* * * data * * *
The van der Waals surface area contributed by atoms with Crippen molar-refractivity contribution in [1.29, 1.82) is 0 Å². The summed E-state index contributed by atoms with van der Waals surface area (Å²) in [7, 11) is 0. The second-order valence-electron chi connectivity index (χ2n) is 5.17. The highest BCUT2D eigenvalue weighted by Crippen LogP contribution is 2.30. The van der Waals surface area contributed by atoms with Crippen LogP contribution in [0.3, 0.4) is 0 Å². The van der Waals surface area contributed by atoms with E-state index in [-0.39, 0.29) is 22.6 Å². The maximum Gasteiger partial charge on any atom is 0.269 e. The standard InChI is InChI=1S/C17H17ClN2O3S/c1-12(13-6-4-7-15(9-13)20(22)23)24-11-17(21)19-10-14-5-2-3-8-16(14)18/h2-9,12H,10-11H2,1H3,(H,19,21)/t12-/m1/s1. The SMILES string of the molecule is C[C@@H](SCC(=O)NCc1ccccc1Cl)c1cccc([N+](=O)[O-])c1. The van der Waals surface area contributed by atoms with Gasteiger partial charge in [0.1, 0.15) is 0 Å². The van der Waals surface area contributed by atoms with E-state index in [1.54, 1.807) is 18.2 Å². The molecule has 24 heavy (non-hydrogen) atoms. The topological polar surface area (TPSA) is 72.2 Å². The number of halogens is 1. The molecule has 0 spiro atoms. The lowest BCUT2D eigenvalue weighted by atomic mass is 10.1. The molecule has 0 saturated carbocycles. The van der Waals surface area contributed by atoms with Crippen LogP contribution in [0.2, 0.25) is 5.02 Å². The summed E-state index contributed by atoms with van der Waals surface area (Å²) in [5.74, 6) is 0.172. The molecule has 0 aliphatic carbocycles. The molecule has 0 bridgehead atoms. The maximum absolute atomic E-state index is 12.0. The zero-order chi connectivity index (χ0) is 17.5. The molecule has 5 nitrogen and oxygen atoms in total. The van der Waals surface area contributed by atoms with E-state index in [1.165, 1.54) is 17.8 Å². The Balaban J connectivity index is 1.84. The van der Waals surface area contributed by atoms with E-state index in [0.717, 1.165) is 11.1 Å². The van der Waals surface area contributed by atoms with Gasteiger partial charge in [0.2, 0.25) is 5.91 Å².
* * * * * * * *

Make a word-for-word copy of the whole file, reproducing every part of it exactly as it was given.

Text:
The van der Waals surface area contributed by atoms with Crippen molar-refractivity contribution in [1.29, 1.82) is 0 Å². The summed E-state index contributed by atoms with van der Waals surface area (Å²) in [7, 11) is 0. The second-order valence-electron chi connectivity index (χ2n) is 5.17. The highest BCUT2D eigenvalue weighted by Crippen LogP contribution is 2.30. The van der Waals surface area contributed by atoms with Crippen LogP contribution in [0.3, 0.4) is 0 Å². The van der Waals surface area contributed by atoms with E-state index in [-0.39, 0.29) is 22.6 Å². The maximum Gasteiger partial charge on any atom is 0.269 e. The standard InChI is InChI=1S/C17H17ClN2O3S/c1-12(13-6-4-7-15(9-13)20(22)23)24-11-17(21)19-10-14-5-2-3-8-16(14)18/h2-9,12H,10-11H2,1H3,(H,19,21)/t12-/m1/s1. The SMILES string of the molecule is C[C@@H](SCC(=O)NCc1ccccc1Cl)c1cccc([N+](=O)[O-])c1. The van der Waals surface area contributed by atoms with Gasteiger partial charge in [0.1, 0.15) is 0 Å². The van der Waals surface area contributed by atoms with E-state index in [1.54, 1.807) is 18.2 Å². The molecule has 24 heavy (non-hydrogen) atoms. The topological polar surface area (TPSA) is 72.2 Å². The number of halogens is 1. The molecule has 0 spiro atoms. The lowest BCUT2D eigenvalue weighted by atomic mass is 10.1. The molecule has 0 saturated carbocycles. The van der Waals surface area contributed by atoms with Crippen LogP contribution in [0.2, 0.25) is 5.02 Å². The summed E-state index contributed by atoms with van der Waals surface area (Å²) in [5.74, 6) is 0.172. The molecule has 0 aliphatic carbocycles. The molecule has 0 bridgehead atoms. The maximum absolute atomic E-state index is 12.0. The zero-order chi connectivity index (χ0) is 17.5. The molecule has 5 nitrogen and oxygen atoms in total. The van der Waals surface area contributed by atoms with E-state index in [1.165, 1.54) is 17.8 Å². The Balaban J connectivity index is 1.84. The van der Waals surface area contributed by atoms with E-state index in [0.717, 1.165) is 11.1 Å². The van der Waals surface area contributed by atoms with Gasteiger partial charge in [0.2, 0.25) is 5.91 Å².